New Delhi: Mumbai and Nashik are the only two cities to have received positive ratings in an ongoing credit rating exercise commissioned last year by the Union ministry of urban development. The ministry set out to rate 63 cities and has covered 40 so far.
Mumbai and Nashik have been assigned an “AA” rating, said a government official associated with the rating process who did not wish to be named. “Only cities from Maharashtra and Gujarat have received ‘A’ level ratings so far,” he said, declining to provide further details on the cities that have been rated so far.
Investment grade: The landmark Gateway of India in Mumbai.
An AA rating means a borrower is considered “high safety”; the rating is fourth on an 18-point scale, with AAA being the best. Cities with high ratings will find it easier and cheaper to raise credit, said Akashdeep Jyoti, head of the infrastructure ratings practice for credit rating firm Crisil Ltd.
The urban development ministry’s credit rating exercise is part of a Union government-sponsored scheme with a corpus of Rs50,000 crore, the Jawaharlal Nehru National Urban Renewal Mission, or JNNURM, which aims to make cities self-sufficient in terms of their ability to raise money rather than depend onassistance from the Centre or the states where they are located. The scheme, which was launched in 2005 and runs up to 2012, gives grants of as much as 90% of the cost of urban development projects to cities, provided they set in motion reforms such as upgrading their accounting systems.
The urban development ministry sees the credit rating exercise as a way to independently assess where cities stand in terms of financial performance, and methods to make them investment grade. A recent Reserve Bank of India (RBI) study on municipal finances estimated that Rs6.28 trillion needs to be invested in urban areas by 2014. And all that money cannot come from the government.
Four ratings firms—Crisil Ltd, Icra Ltd, Fitch Ratings and Credit Analysis and Research Ltd—rated the cities based on financial performance, quality of bookkeeping and service delivery standards, among other parameters. The ministry, however, refused to share the findings and said it was still engaged in dialogue with cities about improving their performance.
The high ratings for Mumbai and Nashik can be attributed to the revenues they earn from octroi—a local tax levied on articles brought into a district or state for consumption.
Mint could not independently ascertain the parameters used to rate the cities. However, the government official familiar with the process said some cities suffered because their municipal corporations do not provide civic amenities and others, especially in Madhya Pradesh and Bihar, fared poorly on account of their dependance on budgetary support from the state.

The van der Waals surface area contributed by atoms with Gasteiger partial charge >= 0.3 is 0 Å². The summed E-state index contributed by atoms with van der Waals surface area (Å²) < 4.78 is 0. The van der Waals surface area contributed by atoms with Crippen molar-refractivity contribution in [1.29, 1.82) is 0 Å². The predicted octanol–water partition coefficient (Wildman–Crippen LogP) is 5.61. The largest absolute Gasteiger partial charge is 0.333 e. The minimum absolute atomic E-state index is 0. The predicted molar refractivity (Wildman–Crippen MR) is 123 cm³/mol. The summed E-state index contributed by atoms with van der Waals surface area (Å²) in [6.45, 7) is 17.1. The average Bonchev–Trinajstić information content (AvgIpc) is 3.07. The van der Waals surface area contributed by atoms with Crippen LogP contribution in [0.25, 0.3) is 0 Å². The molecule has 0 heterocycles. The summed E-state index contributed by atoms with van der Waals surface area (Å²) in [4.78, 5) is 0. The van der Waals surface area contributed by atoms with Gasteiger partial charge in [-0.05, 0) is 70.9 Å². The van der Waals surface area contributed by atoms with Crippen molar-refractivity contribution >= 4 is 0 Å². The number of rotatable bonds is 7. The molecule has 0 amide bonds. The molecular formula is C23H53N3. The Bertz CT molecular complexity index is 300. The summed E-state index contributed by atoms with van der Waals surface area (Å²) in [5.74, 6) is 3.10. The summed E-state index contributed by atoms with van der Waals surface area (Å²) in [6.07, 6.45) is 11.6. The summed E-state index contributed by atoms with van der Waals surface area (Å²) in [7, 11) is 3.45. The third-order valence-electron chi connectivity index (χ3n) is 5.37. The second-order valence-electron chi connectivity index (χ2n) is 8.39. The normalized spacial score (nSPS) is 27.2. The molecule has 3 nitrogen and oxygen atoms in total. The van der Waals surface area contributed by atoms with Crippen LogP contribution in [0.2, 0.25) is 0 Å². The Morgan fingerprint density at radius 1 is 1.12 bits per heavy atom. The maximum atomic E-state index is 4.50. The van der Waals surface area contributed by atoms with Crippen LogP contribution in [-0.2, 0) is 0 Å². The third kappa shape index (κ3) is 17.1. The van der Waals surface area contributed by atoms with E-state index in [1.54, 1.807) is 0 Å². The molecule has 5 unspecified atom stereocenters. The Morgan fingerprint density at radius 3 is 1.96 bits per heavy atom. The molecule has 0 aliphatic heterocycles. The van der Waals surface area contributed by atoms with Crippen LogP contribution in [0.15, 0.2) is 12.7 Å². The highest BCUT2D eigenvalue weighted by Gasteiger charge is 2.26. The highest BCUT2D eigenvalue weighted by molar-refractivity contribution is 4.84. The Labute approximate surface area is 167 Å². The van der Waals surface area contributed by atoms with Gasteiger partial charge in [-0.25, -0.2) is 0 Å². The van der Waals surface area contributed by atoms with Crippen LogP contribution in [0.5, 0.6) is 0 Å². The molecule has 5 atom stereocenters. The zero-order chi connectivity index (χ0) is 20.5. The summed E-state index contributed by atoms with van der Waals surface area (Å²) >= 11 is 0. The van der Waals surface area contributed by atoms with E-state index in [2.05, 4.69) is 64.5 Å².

Armed with a good credit rating, a city’s municipal corporation can raise money from the market. Analysts say this isn’t immediately required because grants from JNNURM currently cover what cities need.
“There have only been 13 bond issues by municipal corporations across the country and none in my memory after the JNNURM scheme started,” said O.P. Mathur, a municipal finance expert and principal consultant with the National Institute for Public Finance and Policy (NIPFP).
“The ratings process is being done with three objectives in mind,” Mathur added. “One is a straightforward understanding of where they (municipalities) are now. Two, to see what distance they have to cover, and three is to figure out if the problems are intrinsic to the municipality or are from outside factors.”
The credit rating process highlighted specific problems. Jaipur, for instance, reports no tax revenues because it abolished property taxes (in January 2007), Mathur added.
RBI’s study on the state of municipal finances found that of 35 municipal corporations, 28 spent far more than they netted in tax revenues. “This is significant in that for maintaining the present level of expenditure, revenues are inadequate and borrowed funds are used,” the report said.
Of the seven cities that showed a fiscal surplus, Mumbai and Surat recorded surpluses of Rs750 and Rs500 per capita, respectively.
The problem is exacerbated by the lack of a clear municipal accounting manual, with most municipalities using outdated cash-based accounting systems that take into account only receipts, as opposed to the double-entry-based accounting system that factors in how much the municipalities are making as well. “We expect that in three-four years, all municipalities will shift to this system. It takes time because accounts officers need to be trained,” Mathur said.
Mint could not immediately ascertain how many municipalities follow the double-entry or accrual-based accounting system. Some states, such as Tamil Nadu, have completely shifted to this system.